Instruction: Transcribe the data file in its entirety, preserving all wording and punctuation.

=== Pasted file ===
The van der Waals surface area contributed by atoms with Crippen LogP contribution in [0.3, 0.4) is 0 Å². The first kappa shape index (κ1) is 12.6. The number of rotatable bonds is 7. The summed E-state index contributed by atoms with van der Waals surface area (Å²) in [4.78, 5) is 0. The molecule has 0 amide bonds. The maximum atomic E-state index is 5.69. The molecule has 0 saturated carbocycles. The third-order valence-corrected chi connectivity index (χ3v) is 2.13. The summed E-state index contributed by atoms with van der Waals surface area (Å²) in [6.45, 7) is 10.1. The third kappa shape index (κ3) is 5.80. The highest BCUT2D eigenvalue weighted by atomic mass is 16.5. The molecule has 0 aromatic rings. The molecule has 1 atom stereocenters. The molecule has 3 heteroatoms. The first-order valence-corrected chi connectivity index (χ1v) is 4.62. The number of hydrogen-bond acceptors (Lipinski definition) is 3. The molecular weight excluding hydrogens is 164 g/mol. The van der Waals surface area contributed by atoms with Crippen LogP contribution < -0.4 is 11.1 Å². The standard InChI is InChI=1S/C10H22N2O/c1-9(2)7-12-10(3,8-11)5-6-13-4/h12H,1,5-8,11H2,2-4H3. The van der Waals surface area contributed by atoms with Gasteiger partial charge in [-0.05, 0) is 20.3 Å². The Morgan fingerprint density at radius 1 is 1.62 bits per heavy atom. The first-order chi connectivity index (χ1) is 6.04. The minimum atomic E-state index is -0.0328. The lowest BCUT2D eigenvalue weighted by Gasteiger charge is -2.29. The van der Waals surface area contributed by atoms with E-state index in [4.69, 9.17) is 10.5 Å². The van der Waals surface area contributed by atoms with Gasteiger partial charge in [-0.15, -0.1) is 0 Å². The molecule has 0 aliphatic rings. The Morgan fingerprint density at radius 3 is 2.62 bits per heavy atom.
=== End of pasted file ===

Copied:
The van der Waals surface area contributed by atoms with Crippen LogP contribution in [0.3, 0.4) is 0 Å². The first kappa shape index (κ1) is 12.6. The number of rotatable bonds is 7. The summed E-state index contributed by atoms with van der Waals surface area (Å²) in [4.78, 5) is 0. The molecule has 0 amide bonds. The maximum atomic E-state index is 5.69. The molecule has 0 saturated carbocycles. The third-order valence-corrected chi connectivity index (χ3v) is 2.13. The summed E-state index contributed by atoms with van der Waals surface area (Å²) in [6.45, 7) is 10.1. The third kappa shape index (κ3) is 5.80. The highest BCUT2D eigenvalue weighted by atomic mass is 16.5. The molecule has 0 aromatic rings. The molecule has 1 atom stereocenters. The molecule has 3 heteroatoms. The first-order valence-corrected chi connectivity index (χ1v) is 4.62. The number of hydrogen-bond acceptors (Lipinski definition) is 3. The molecular weight excluding hydrogens is 164 g/mol. The van der Waals surface area contributed by atoms with Crippen LogP contribution < -0.4 is 11.1 Å². The standard InChI is InChI=1S/C10H22N2O/c1-9(2)7-12-10(3,8-11)5-6-13-4/h12H,1,5-8,11H2,2-4H3. The van der Waals surface area contributed by atoms with Gasteiger partial charge in [-0.05, 0) is 20.3 Å². The Morgan fingerprint density at radius 1 is 1.62 bits per heavy atom. The first-order chi connectivity index (χ1) is 6.04. The minimum atomic E-state index is -0.0328. The lowest BCUT2D eigenvalue weighted by Gasteiger charge is -2.29. The van der Waals surface area contributed by atoms with E-state index in [4.69, 9.17) is 10.5 Å². The van der Waals surface area contributed by atoms with Gasteiger partial charge in [-0.15, -0.1) is 0 Å². The molecule has 0 aliphatic rings. The Morgan fingerprint density at radius 3 is 2.62 bits per heavy atom.